Journal of Biosciences

, Volume 37, Issue 5, pp 911–919 | Cite as

Complex genetic origin of Indian populations and its implications

  • Rakesh Tamang
  • Lalji Singh
  • Kumarasamy Thangaraj


Indian populations are classified into various caste, tribe and religious groups, which altogether makes them very unique compared to rest of the world. The long-term firm socio-religious boundaries and the strict endogamy practices along with the evolutionary forces have further supplemented the existing high-level diversity. As a result, drawing definite conclusions on its overall origin, affinity, health and disease conditions become even more sophisticated than was thought earlier. In spite of these challenges, researchers have undertaken tireless and extensive investigations using various genetic markers to estimate genetic variation and its implication in health and diseases. We have demonstrated that the Indian populations are the descendents of the very first modern humans, who ventured the journey of out-of-Africa about 65,000 years ago. The recent gene flow from east and west Eurasia is also evident. Thus, this review attempts to summarize the unique genetic variation among Indian populations as evident from our extensive study among approximately 20,000 samples across India.


Haplogroup migration mitochondrial DNA population Y-chromosome 



We thank all our national and international collaborators for their constant cooperation and efficient teamwork. We also thank the students of various universities across the country for their valuable contributions in sampling. LS and KT are supported by the Council of Scientific and Industrial Research (CSIR), India. Financial supports to LS and KT from Department of Biotechnology (DBT), India, and Department of Science and Technology (DST), India, are gratefully acknowledged. LS is also supported by Bhatnagar Fellowship (CSIR) and Bose Fellowship (DST).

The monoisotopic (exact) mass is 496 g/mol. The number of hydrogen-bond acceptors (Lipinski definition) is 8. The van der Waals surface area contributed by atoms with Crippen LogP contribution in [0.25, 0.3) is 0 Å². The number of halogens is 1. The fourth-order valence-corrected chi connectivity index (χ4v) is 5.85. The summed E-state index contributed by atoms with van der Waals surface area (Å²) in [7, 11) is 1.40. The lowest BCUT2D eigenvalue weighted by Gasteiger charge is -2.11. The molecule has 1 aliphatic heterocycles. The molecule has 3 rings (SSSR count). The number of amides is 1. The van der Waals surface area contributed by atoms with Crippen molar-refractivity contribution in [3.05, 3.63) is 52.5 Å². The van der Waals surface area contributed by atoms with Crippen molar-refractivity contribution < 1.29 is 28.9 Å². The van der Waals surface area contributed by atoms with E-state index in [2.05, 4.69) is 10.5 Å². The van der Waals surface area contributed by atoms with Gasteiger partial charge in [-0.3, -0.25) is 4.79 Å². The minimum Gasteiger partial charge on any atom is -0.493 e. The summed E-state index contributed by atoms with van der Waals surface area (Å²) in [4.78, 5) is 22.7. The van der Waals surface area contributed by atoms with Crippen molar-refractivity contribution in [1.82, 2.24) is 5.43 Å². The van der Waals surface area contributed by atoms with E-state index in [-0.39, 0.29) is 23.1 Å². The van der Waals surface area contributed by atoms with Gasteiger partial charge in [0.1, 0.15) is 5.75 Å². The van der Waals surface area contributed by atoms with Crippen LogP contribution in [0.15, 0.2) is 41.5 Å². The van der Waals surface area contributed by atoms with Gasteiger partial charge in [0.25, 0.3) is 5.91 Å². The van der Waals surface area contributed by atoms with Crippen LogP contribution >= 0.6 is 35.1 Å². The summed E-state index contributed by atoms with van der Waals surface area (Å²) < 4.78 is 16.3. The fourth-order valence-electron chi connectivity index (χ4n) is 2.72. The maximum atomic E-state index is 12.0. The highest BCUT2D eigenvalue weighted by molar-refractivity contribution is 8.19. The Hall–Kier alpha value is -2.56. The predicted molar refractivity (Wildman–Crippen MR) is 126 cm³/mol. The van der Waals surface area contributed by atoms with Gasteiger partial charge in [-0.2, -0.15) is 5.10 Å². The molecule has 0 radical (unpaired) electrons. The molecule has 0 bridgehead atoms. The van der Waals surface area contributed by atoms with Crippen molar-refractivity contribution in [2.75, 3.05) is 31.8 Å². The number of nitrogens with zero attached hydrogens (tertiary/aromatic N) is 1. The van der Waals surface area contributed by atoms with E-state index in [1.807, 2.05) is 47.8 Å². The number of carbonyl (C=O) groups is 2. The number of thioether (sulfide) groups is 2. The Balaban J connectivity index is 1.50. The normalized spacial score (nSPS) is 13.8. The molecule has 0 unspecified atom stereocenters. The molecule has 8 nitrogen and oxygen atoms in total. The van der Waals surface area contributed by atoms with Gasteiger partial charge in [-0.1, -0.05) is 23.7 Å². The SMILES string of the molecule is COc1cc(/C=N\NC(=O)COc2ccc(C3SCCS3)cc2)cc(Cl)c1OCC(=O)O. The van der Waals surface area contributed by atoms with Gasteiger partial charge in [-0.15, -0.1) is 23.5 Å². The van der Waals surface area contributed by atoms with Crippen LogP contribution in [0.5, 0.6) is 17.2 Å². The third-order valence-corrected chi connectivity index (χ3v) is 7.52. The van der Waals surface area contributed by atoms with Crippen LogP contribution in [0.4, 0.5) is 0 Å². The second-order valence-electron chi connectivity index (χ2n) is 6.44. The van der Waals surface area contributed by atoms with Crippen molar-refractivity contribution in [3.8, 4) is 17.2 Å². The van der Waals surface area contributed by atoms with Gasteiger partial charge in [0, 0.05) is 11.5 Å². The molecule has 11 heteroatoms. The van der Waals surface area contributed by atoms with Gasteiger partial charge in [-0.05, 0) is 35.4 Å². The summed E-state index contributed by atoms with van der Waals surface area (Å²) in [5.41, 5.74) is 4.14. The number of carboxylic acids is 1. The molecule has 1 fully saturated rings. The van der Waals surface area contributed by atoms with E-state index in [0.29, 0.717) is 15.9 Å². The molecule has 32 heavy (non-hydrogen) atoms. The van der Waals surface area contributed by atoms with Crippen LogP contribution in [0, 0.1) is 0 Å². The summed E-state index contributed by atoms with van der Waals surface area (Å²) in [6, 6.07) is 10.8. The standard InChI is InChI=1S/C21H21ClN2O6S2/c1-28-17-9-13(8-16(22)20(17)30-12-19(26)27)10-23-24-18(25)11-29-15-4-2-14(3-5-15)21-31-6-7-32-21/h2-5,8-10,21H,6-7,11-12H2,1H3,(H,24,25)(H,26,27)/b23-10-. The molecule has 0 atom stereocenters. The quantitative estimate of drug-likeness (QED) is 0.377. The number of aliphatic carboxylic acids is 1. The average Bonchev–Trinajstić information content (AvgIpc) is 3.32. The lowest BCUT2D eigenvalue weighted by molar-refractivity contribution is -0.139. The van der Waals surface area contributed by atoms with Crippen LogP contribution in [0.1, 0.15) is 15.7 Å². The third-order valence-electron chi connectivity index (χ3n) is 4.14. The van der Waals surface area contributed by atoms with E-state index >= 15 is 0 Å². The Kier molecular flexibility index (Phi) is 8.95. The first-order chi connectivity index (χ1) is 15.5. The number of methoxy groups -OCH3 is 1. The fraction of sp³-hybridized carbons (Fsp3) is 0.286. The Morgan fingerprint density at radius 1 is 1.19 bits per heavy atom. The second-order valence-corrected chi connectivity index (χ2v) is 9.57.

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Copyright information

© Indian Academy of Sciences 2012

Authors and Affiliations

  • Rakesh Tamang
    • 1
  • Lalji Singh
    • 1
    • 2
    • 3
  • Kumarasamy Thangaraj
    • 1
  1. 1.CSIR-Centre for Cellular and Molecular BiologyHyderabadIndia
  2. 2.Genome FoundationHyderabadIndia
  3. 3.Banaras Hindu UniversityVaranasiIndia

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